DeGiulio? I’m not so sure. Given my interest in relating this piece to chance-based works that had a foundational interest in agency reduction, this might not be a bad thing. Spectacles themselves are a form in demand, produced as much by an audience as by their orchestrators, pressuring the perceptible limits of so-called static work. The crowd’s desire for the artist to make a scene is one that can either be stubbornly ignored, passively accepted, or in the case of this work, actively submitted to as “a way of transcending your capacities by embracing your incapacities and therefore a way to interrupt the brute assertiveness of the I Can through the performance of an I Can’t performed in the key of the I Can.”  This is to say, “I can’t just hang paintings at this gallery but I can make the gallery impossible to hang paintings in by nearly knocking it down,” or even, “I can’t resist the pressure to perform but I can perform something (driving)? badly.” Taken in this tone, the crash could be seen less a failed subversion of a network of actors than a poetic submission to the crowd’s desire and the limits of an artist when placed on stage.
Dana DeGiulio at The Suburban, 125 North Harvey Avenue, Oak Park, Illinois 60302. Hours by appointment, (708) 305-2657. All photos courtesy the artist.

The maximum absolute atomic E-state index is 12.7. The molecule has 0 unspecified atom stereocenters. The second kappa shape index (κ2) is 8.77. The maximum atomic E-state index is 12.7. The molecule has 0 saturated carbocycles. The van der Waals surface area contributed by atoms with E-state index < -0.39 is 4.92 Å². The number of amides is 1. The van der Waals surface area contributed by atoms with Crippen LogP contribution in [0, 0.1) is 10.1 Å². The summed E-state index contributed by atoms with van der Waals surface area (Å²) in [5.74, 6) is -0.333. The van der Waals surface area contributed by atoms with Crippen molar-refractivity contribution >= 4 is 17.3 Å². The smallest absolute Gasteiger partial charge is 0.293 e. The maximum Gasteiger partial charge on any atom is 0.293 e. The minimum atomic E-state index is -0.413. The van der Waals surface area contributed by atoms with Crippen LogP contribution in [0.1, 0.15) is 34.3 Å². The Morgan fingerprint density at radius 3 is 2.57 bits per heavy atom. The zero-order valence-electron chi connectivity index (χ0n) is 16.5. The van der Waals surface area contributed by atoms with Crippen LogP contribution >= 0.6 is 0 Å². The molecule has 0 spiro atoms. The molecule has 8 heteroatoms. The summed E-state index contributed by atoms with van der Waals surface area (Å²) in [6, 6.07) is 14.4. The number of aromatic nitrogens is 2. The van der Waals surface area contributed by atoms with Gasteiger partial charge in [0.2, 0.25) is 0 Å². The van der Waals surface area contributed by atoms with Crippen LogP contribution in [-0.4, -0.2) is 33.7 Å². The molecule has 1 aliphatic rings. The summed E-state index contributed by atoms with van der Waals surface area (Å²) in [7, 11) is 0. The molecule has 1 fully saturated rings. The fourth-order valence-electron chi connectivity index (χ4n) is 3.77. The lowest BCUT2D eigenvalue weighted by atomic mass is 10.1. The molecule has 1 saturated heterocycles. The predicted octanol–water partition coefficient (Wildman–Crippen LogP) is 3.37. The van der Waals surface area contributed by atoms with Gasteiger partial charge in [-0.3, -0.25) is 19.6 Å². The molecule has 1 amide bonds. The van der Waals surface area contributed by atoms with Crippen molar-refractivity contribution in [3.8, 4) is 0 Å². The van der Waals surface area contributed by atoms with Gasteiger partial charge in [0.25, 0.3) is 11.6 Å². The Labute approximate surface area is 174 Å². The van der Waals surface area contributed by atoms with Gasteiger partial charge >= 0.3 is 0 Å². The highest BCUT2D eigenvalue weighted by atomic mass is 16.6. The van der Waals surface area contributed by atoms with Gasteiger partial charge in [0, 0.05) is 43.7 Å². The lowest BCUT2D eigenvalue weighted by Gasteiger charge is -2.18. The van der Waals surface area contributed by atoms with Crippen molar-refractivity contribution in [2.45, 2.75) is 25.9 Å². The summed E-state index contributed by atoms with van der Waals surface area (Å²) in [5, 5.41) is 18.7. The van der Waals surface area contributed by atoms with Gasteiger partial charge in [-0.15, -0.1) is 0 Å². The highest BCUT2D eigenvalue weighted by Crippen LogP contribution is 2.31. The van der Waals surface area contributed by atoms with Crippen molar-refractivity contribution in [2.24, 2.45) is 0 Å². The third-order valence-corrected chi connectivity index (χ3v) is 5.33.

Given the one-and-done nature of this piece (you can’t retry the crash or adjust the car if you don’t like how it looks), I am interested in the collision’s relationship to chance-based operations, ranging from Brecht’s Chance-Imagery to Duchamp’s 3 Standard Stoppages (1913-14).
 These works by Duchamp were produced by dropping a piece of string onto a horizontal surface and adhering it in place.
 Brecht, “Chance Imagery.”
 Grabner is one of the curators for the 2014 Whitney Biennial.
 A position discussed at length in Claire Bishop, Artificial Hells: Participatory Art and the Politics of Spectatorship (London: Verso, 2012).
 Eugène Ionesco had much say about this, most notably in Notes and Counter Notes: Writings on the Theater, trans. Donald Watson (London: Calder, 1964).
 The passage, in the original essay, is also offered as a way to resist acts of grand resistance: “What would it mean to resist the need to perform? Is “resistance” even a useful concept to evoke in this context? Are the forms of agency that we commonly associate with resistance not modes of high performance themselves? Grand gestures of revolt tend to be overpoweringly assertive. They thrive on the rush of the moment when things really start happening (the crowd surges forwards, the water cannons start shooting). In this sense they actually exemplify the core momentum of high performance itself: they make something happen and deliver an event.” Jan Verwoert, “Exhaustion and Exuberance: Ways to Defy the Pressure to Perform,” Dot Dot Dot (April 2008).